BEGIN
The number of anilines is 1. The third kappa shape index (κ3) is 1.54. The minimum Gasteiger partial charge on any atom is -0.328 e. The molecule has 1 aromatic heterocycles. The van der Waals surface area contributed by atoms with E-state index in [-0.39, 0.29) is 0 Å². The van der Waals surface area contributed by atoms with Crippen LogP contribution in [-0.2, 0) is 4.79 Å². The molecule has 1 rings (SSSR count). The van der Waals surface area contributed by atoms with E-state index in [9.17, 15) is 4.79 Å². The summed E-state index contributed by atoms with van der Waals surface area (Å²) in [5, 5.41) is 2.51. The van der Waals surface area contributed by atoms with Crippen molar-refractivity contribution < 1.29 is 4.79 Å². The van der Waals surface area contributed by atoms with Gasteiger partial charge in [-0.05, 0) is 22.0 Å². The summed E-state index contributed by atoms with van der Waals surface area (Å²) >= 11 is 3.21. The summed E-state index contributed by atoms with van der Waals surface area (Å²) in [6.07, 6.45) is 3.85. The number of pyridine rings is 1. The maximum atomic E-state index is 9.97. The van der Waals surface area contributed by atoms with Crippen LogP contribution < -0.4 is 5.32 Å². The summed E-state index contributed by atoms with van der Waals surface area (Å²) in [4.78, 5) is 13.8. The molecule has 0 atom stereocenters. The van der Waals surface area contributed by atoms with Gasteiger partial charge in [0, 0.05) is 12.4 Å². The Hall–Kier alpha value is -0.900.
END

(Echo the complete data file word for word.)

The number of anilines is 1. The third kappa shape index (κ3) is 1.54. The minimum Gasteiger partial charge on any atom is -0.328 e. The molecule has 1 aromatic heterocycles. The van der Waals surface area contributed by atoms with E-state index in [-0.39, 0.29) is 0 Å². The van der Waals surface area contributed by atoms with Crippen LogP contribution in [-0.2, 0) is 4.79 Å². The molecule has 1 rings (SSSR count). The van der Waals surface area contributed by atoms with E-state index in [9.17, 15) is 4.79 Å². The summed E-state index contributed by atoms with van der Waals surface area (Å²) in [5, 5.41) is 2.51. The van der Waals surface area contributed by atoms with Crippen molar-refractivity contribution < 1.29 is 4.79 Å². The van der Waals surface area contributed by atoms with Gasteiger partial charge in [-0.05, 0) is 22.0 Å². The summed E-state index contributed by atoms with van der Waals surface area (Å²) >= 11 is 3.21. The summed E-state index contributed by atoms with van der Waals surface area (Å²) in [6.07, 6.45) is 3.85. The number of pyridine rings is 1. The maximum atomic E-state index is 9.97. The van der Waals surface area contributed by atoms with Crippen LogP contribution < -0.4 is 5.32 Å². The summed E-state index contributed by atoms with van der Waals surface area (Å²) in [4.78, 5) is 13.8. The molecule has 0 atom stereocenters. The van der Waals surface area contributed by atoms with Gasteiger partial charge in [0, 0.05) is 12.4 Å². The Hall–Kier alpha value is -0.900.